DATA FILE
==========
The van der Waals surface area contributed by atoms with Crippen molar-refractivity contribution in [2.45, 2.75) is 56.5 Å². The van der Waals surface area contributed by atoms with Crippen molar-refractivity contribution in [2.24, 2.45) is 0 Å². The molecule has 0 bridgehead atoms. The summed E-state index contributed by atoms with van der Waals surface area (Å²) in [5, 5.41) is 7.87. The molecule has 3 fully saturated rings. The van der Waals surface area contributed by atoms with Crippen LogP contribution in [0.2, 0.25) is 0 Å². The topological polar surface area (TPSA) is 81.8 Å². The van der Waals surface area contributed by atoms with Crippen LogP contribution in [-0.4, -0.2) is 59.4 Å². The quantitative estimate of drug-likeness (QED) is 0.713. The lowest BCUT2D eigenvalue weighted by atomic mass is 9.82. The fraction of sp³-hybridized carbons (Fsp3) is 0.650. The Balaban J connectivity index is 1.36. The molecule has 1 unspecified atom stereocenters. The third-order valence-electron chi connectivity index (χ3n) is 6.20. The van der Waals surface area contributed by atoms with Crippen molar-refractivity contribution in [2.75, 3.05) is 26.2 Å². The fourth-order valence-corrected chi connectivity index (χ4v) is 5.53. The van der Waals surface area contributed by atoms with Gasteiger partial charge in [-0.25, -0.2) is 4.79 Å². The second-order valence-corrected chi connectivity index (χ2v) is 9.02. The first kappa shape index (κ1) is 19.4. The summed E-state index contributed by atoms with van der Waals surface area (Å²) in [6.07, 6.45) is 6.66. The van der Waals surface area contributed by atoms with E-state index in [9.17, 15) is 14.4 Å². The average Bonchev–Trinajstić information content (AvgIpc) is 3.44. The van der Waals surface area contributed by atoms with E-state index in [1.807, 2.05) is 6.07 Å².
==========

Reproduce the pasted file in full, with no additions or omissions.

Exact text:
The van der Waals surface area contributed by atoms with Crippen molar-refractivity contribution in [2.45, 2.75) is 56.5 Å². The van der Waals surface area contributed by atoms with Crippen molar-refractivity contribution in [2.24, 2.45) is 0 Å². The molecule has 0 bridgehead atoms. The summed E-state index contributed by atoms with van der Waals surface area (Å²) in [5, 5.41) is 7.87. The molecule has 3 fully saturated rings. The van der Waals surface area contributed by atoms with Crippen LogP contribution in [0.2, 0.25) is 0 Å². The topological polar surface area (TPSA) is 81.8 Å². The van der Waals surface area contributed by atoms with Crippen LogP contribution in [-0.4, -0.2) is 59.4 Å². The quantitative estimate of drug-likeness (QED) is 0.713. The lowest BCUT2D eigenvalue weighted by atomic mass is 9.82. The fraction of sp³-hybridized carbons (Fsp3) is 0.650. The Balaban J connectivity index is 1.36. The molecule has 1 unspecified atom stereocenters. The third-order valence-electron chi connectivity index (χ3n) is 6.20. The van der Waals surface area contributed by atoms with Crippen molar-refractivity contribution in [2.75, 3.05) is 26.2 Å². The fourth-order valence-corrected chi connectivity index (χ4v) is 5.53. The van der Waals surface area contributed by atoms with Gasteiger partial charge in [-0.25, -0.2) is 4.79 Å². The second-order valence-corrected chi connectivity index (χ2v) is 9.02. The first kappa shape index (κ1) is 19.4. The summed E-state index contributed by atoms with van der Waals surface area (Å²) in [6.07, 6.45) is 6.66. The van der Waals surface area contributed by atoms with E-state index in [9.17, 15) is 14.4 Å². The average Bonchev–Trinajstić information content (AvgIpc) is 3.44. The van der Waals surface area contributed by atoms with E-state index in [1.807, 2.05) is 6.07 Å².